Thousands will be freed early to ease jails crisis

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The Independent Online

Thousands of prisoners are to be let out of prison early without support from probation workers in a desperate measure by the Home Secretary to reduce the prison population.

David Blunkett said there would be an expansion of the electronic tagging scheme that would allow 1,350 prisoners serving sentences of between three and 12 months to go home early. He said that inmates would be "presumed" to be safe to release unless there were "compelling reasons" to think otherwise.

The change in emphasis in the use of the tagging scheme follows a report in The Independent last month that tens of thousands of prisoners eligible for early release were being kept locked up. Leaked documents showed that some prison staff did not agree with the scheme and prison governors were often afraid that released inmates would reoffend.

Mr Blunkett was forced to act as the prison population in England and Wales last week hit crisis point of 70,100, just a few hundred short of capacity. He said the extension of the home detention curfew scheme (HDC) would "help us manage the prison population by reducing overcrowding".

The Home Secretary said that from the beginning of May, offenders who had not been convicted of violent, sexual or serious drugs offences "will be presumed to be releasable" 60 days before their normal release date.

Harry Fletcher, assistant general secretary of the National Association of Probation Officers, said that staff would not be involved in supervising the released prisoners. He said: "I am worried that the Home Secretary is silent on whether they will get any rehabilitation help."

A Home Office spokeswoman said that the released inmates would be monitored from a distance by staff from private security companies who would ensure that they abided by a night-time curfew. She said: "The actual HDC is only about getting you back to an address and back to a routine. It is about getting people back into the community."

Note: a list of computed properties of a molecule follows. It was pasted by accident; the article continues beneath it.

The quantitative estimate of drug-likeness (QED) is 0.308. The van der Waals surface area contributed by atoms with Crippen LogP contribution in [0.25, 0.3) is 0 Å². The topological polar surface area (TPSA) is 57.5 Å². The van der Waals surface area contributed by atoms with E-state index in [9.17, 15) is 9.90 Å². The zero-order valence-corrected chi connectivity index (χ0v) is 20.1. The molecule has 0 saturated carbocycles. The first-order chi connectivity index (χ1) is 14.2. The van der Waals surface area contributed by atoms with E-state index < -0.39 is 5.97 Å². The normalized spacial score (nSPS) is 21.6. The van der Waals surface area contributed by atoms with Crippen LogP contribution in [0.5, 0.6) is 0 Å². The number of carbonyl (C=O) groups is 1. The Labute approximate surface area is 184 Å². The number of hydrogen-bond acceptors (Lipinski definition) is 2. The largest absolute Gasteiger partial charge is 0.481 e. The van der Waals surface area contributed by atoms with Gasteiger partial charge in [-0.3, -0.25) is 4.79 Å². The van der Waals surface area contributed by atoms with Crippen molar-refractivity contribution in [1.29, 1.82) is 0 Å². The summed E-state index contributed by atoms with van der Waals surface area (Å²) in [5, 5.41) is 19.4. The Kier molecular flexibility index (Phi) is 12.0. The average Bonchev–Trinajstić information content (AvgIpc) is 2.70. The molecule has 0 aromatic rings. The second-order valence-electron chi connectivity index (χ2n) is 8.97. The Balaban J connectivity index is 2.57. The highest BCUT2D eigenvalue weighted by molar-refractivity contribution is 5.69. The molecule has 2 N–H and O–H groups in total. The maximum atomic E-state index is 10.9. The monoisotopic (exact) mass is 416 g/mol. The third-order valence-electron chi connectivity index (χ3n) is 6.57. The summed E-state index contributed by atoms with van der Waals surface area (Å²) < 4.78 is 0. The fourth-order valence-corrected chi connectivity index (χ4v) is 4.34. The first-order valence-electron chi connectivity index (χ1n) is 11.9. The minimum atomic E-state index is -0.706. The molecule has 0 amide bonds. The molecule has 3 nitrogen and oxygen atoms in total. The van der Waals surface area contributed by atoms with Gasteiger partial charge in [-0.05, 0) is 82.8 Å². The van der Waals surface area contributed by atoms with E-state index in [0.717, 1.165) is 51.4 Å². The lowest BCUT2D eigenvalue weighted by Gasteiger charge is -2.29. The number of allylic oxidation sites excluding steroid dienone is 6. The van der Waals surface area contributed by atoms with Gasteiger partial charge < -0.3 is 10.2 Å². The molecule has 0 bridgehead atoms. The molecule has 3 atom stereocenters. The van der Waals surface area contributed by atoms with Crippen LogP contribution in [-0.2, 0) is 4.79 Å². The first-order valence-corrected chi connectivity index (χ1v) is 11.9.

Glen Smyth, chairman of Metropolitan Police Federation, said he was concerned about reoffending. He said: "Unless they have got a job or some training to go to they are going to be at a loose end when they are not under the curfew. Most crime is opportunistic in its committal."

When HDC was introduced three years ago there were hopes that it would result in the release of 30,000 prisoners a year. But because of the fears of governors, only 25 per cent of those eligible to be released have been allowed out. Their caution has ensured that re- offending rates of prisoners on HDC have been good.

Mr Blunkett said that, in three years, 44,000 prisoners had been released on HDC with less than 2 per cent offending during their time under curfew. He said: "It is far better that someone walks out of prison under escort, with a place to live and with an electronic tag round their ankle than with a bin sack of possessions, no home, no chance of a job and no incentive to go straight."

Nevertheless, the Home Secretary acknowledged that his announcement was something of an emergency measure. "In the short term we have to ease the burden on the Prison Service," he said.

Mike Newell, chairman of the Prison Governors' Association, welcomed the announcement and said that Britain was at last turning away from an American-style penal system where "the prison population goes up and up, you are spending more and more public money and there is no effect on crime".